CHINESE policemen could soon be solving crimes while keeping warm wearing woollen uniforms.
Australian Wool Network, with help from PJ Morris Exports, hopes to set up a supply chain with the Jingu Hengwei Group, a Chinese company that has the contract to produce uniforms for the Chinese police force.
The connection could be possible because Jingu Hengwei Group president, Mr Pan, is a spinner, weaver and textile manufacturer, who wants to start sourcing his wool direct.
Australian Wool Network managing director John Colley said talks with Mr Pan had resulted in him organising a visit to Australia in April.
"This is a classic example where we can get into bed with somebody that is an actual user of wool and increase the amount of wool usage in the pipeline," Mr Colley said.
"The Jingu Hengwei Group has the contract to produce the entire uniform for the Chinese police force, from gun holsters to the boots and shoes.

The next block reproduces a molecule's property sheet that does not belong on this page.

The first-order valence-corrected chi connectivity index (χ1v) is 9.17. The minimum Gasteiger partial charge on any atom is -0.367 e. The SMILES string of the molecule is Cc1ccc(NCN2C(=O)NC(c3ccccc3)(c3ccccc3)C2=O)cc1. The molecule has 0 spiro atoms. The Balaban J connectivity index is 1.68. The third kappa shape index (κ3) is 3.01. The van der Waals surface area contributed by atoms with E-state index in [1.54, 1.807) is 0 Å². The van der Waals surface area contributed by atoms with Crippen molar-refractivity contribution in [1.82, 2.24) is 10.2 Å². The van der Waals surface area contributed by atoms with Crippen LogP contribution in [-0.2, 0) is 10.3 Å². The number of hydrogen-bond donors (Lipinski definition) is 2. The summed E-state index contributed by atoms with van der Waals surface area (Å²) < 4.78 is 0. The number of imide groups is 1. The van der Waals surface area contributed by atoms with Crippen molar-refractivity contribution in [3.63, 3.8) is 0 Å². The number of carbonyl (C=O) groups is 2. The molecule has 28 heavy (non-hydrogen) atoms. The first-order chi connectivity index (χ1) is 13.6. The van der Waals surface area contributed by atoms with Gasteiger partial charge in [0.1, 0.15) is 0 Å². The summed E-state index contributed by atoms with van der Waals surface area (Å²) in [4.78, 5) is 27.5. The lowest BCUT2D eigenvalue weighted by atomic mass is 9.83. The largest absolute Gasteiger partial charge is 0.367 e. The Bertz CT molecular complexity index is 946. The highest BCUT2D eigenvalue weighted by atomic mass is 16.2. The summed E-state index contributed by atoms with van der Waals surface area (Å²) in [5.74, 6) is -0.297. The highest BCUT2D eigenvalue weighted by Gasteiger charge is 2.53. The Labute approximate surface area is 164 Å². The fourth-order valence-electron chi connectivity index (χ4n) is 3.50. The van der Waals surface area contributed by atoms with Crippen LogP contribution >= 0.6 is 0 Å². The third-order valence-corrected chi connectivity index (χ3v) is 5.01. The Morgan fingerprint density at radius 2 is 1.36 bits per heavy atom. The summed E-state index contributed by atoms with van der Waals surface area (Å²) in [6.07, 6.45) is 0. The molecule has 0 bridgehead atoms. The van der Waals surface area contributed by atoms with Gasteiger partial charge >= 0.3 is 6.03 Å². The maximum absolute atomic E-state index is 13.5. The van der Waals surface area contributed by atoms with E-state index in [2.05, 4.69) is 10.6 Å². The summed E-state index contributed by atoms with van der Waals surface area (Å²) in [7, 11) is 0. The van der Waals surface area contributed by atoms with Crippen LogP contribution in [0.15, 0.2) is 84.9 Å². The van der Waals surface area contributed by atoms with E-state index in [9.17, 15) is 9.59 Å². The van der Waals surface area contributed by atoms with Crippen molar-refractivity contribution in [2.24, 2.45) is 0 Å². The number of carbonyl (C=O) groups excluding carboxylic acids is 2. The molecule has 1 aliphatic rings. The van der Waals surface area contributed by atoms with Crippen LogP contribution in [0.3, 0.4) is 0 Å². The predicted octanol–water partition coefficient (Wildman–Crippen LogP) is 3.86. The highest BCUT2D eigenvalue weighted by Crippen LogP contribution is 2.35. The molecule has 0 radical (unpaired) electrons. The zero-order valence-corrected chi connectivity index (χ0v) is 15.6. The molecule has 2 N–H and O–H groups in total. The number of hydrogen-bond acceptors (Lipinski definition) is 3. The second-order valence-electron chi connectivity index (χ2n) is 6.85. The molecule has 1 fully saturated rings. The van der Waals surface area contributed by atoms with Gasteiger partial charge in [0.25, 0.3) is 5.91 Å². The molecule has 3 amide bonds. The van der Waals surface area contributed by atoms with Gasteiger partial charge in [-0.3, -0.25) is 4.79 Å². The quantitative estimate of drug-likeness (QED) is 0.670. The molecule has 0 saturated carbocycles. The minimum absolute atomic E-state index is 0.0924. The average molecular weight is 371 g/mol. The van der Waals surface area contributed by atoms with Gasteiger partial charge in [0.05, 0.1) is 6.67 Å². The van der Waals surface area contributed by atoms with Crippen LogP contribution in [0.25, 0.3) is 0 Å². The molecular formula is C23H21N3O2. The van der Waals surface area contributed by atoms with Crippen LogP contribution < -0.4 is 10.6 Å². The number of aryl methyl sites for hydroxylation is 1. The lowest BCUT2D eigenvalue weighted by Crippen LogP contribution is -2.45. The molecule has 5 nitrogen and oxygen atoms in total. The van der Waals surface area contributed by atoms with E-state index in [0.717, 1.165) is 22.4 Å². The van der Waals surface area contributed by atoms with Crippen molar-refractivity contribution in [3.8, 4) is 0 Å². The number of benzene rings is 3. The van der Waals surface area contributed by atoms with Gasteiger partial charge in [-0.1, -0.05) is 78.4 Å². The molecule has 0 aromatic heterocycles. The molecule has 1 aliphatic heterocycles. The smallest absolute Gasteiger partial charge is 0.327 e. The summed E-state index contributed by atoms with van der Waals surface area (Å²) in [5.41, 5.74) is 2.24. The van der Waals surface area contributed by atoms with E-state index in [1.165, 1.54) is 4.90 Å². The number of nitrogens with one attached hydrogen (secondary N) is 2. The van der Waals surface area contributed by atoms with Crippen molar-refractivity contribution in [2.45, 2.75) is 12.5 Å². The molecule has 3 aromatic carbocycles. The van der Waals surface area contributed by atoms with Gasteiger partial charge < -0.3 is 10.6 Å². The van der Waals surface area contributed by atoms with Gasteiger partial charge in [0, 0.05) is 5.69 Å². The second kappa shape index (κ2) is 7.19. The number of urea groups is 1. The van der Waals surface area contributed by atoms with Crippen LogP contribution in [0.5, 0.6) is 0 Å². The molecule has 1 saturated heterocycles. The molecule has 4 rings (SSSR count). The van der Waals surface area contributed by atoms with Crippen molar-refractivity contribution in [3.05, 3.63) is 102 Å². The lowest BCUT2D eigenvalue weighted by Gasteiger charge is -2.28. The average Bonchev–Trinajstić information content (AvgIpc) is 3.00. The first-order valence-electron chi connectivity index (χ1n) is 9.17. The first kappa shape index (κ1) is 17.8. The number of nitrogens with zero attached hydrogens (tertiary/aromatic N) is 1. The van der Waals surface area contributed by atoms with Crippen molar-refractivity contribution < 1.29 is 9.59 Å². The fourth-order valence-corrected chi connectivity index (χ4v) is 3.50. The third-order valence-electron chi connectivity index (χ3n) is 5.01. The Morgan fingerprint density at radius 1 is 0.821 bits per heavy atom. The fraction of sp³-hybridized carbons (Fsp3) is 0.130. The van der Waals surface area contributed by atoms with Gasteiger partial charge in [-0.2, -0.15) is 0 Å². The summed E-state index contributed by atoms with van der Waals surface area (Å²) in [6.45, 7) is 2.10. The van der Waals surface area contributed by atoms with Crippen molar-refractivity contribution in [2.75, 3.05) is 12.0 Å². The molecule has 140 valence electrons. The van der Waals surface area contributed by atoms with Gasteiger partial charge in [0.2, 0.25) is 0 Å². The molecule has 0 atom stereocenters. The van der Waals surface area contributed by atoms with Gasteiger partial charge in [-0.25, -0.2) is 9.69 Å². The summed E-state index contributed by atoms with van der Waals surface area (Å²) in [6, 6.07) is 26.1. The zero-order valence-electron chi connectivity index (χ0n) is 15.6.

"The group has a factory that makes 10,000 pairs of shoes a day, specifically for the police force."
With the Chinese Police Force equating to 3.5 million people, or basically the population of Melbourne being dressed in wool, Mr Colley said potential wool sales would be huge.
The current Chinese police uniform consists of about 60 per cent wool and the hope is to introduce a more lightweight fabric consisting of different wool types.
"The idea is to make a uniform that can be worn year-round," Mr Colley said.
"We're confident it is going to go ahead but there may be delays because of the language barrier and the amount of money involved.
"It's not going to happen overnight, but the opportunity exists."
Mr Colley said a deal to clothe the Chinese police force would have a flow-on effect with more Chinese realising the quality and worth of Australian wool.